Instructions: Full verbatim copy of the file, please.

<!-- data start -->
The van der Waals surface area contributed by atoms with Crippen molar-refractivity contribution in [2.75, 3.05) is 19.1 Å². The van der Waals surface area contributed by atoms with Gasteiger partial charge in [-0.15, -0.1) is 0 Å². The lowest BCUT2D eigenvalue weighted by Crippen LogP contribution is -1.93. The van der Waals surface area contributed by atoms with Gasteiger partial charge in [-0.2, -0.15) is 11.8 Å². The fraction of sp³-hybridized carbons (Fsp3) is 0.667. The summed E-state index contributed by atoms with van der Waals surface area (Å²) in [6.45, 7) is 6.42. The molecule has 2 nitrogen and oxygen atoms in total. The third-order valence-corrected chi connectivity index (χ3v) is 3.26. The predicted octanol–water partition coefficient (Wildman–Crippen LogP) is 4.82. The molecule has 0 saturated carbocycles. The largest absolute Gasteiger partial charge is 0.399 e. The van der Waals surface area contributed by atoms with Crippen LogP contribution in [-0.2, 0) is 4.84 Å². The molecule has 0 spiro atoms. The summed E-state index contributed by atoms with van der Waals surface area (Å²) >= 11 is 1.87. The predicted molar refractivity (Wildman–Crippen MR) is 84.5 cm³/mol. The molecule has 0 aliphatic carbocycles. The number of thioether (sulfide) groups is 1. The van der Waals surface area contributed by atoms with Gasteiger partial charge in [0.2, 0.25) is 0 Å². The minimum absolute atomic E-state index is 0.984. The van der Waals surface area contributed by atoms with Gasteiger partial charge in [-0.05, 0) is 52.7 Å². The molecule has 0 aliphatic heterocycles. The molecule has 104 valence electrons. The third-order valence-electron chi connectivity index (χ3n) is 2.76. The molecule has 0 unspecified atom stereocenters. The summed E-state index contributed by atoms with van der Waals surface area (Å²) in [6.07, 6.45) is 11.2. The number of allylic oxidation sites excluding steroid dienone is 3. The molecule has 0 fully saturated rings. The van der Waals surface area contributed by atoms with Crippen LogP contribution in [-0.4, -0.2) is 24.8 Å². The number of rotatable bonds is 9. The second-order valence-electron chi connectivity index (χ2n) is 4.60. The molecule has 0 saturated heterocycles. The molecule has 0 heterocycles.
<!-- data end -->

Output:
The van der Waals surface area contributed by atoms with Crippen molar-refractivity contribution in [2.75, 3.05) is 19.1 Å². The van der Waals surface area contributed by atoms with Gasteiger partial charge in [-0.15, -0.1) is 0 Å². The lowest BCUT2D eigenvalue weighted by Crippen LogP contribution is -1.93. The van der Waals surface area contributed by atoms with Gasteiger partial charge in [-0.2, -0.15) is 11.8 Å². The fraction of sp³-hybridized carbons (Fsp3) is 0.667. The summed E-state index contributed by atoms with van der Waals surface area (Å²) in [6.45, 7) is 6.42. The molecule has 2 nitrogen and oxygen atoms in total. The third-order valence-corrected chi connectivity index (χ3v) is 3.26. The predicted octanol–water partition coefficient (Wildman–Crippen LogP) is 4.82. The molecule has 0 saturated carbocycles. The largest absolute Gasteiger partial charge is 0.399 e. The van der Waals surface area contributed by atoms with Crippen LogP contribution in [-0.2, 0) is 4.84 Å². The molecule has 0 spiro atoms. The summed E-state index contributed by atoms with van der Waals surface area (Å²) >= 11 is 1.87. The predicted molar refractivity (Wildman–Crippen MR) is 84.5 cm³/mol. The molecule has 0 aliphatic carbocycles. The number of thioether (sulfide) groups is 1. The van der Waals surface area contributed by atoms with Gasteiger partial charge in [0.2, 0.25) is 0 Å². The minimum absolute atomic E-state index is 0.984. The van der Waals surface area contributed by atoms with Gasteiger partial charge in [-0.05, 0) is 52.7 Å². The molecule has 0 aliphatic heterocycles. The molecule has 104 valence electrons. The third-order valence-electron chi connectivity index (χ3n) is 2.76. The molecule has 0 unspecified atom stereocenters. The summed E-state index contributed by atoms with van der Waals surface area (Å²) in [6.07, 6.45) is 11.2. The number of allylic oxidation sites excluding steroid dienone is 3. The molecule has 0 fully saturated rings. The van der Waals surface area contributed by atoms with Crippen LogP contribution in [-0.4, -0.2) is 24.8 Å². The number of rotatable bonds is 9. The second-order valence-electron chi connectivity index (χ2n) is 4.60. The molecule has 0 saturated heterocycles. The molecule has 0 heterocycles.